Twin Brown Dwarfs Discovered, Orbiting one Another at Three Times the Distance From the Sun to Pluto

Gravity is a funny force.  The gravity of every given object technically impacts every other given object, though, in practice, large distance and small masses make those forces negligible for such interactions.  But in some cases, especially when large groups are floating in empty space, gravity can still hold sway over considerable distances.  Such is the case with a new pair of brown dwarfs found by astronomers at the Keck Observatory.

Those brown dwarves are paired to each other, but the distance between them is 12 billion miles – 3 times the distance of Pluto to the Sun.  The system, called CWISE J014611.20-050850.0AB, was discovered using observations made by UC San Diego’s Cool Star Lab.  Observations were completed with the Near-Infrared Echellete Spectrometer (NIRES) instruments.

UT contributor Paul Sutter explains why brown dwarfs are so unique.
Credit – Paul Sutter YouTube Channel

Infrared surveys are particularly good at detecting brown dwarves, as they emit heat rather than light.  In the case of CWISE J014611.20-050850.0AB it was even more critical than usual. “Keck’s exceptional sensitivity in the infrared with this instrument was critical to our measurements.  The secondary brown dwarf of this system is exceptionally faint…” said study co-author and UCSD Physics professor Adam Burgasser, but they were able to differentiate it with Keck.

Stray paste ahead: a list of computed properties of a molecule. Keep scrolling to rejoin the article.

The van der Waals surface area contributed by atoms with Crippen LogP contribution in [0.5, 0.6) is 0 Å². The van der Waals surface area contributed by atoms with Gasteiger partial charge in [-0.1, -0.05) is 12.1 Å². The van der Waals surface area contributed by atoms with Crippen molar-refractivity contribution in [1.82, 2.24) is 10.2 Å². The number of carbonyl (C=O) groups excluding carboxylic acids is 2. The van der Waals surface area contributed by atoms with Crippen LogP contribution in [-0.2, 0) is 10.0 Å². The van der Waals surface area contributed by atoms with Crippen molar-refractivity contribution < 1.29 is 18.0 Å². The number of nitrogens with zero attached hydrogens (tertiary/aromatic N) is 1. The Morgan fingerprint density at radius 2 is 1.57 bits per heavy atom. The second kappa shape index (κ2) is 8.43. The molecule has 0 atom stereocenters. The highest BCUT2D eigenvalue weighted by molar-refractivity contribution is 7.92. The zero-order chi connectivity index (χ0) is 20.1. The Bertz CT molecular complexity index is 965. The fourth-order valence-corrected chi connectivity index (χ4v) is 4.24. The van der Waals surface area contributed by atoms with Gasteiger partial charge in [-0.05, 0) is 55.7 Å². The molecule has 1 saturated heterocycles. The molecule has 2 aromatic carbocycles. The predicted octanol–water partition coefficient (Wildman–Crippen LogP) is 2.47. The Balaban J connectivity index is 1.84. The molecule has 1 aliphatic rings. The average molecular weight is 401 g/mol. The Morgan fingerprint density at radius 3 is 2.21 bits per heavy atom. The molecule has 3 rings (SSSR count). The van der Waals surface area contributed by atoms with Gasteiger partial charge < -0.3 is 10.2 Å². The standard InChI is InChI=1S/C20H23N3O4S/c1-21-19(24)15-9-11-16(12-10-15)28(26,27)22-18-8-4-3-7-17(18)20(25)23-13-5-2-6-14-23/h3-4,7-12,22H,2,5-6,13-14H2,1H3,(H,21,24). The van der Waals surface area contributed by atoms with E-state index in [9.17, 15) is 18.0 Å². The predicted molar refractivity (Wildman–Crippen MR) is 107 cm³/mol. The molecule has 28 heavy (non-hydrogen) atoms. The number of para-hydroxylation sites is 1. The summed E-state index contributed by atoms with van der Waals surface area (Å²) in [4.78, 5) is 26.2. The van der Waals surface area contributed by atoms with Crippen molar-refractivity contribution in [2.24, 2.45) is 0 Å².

To know where to look, they first utilized another tool – the Wide-field Infrared Survey Explorer (WISE), which has already discovered many brown dwarfs.  An associated citizen science project called Backyard Worlds: Planet 9 typically searches WISE databases for hints of brown dwarfs.  The researchers took a look at 3,000 separate brown dwarfs discovered by Backyard Worlds and cross-referenced them with data from the Dark Energy Survey, another tool that had observed that part of the sky.

Want to help with these efforts? Contribute to Backyard Worlds today!
Credit – NASA Goddard YouTube Channel

Keck’s observations solidified the finding, even so far away as it is.  The researchers stress the importance of finding unique binary systems to help inform models of how exactly brown dwarf binaries are formed and estimate how many of them might be out there.  There are sure to be plenty more where CWISE J014611.20-050850.0AB came from.

Learn More:
Keck Observatory – Astronomers Discover Widest Separation Of Brown Dwarf Pair To Date – Rare double brown dwarf eclipse spotted in surprise discovery
JPL – An Accidental Discovery Hints at a Hidden Population of Cosmic Objects
UT – Astronomers Capture a Direct Image of a Brown Dwarf

Lead Image:
Image of the system in question from WISE (left) and the Dark Energy Survey (right).
Credit – WISE / DES / Softich et al.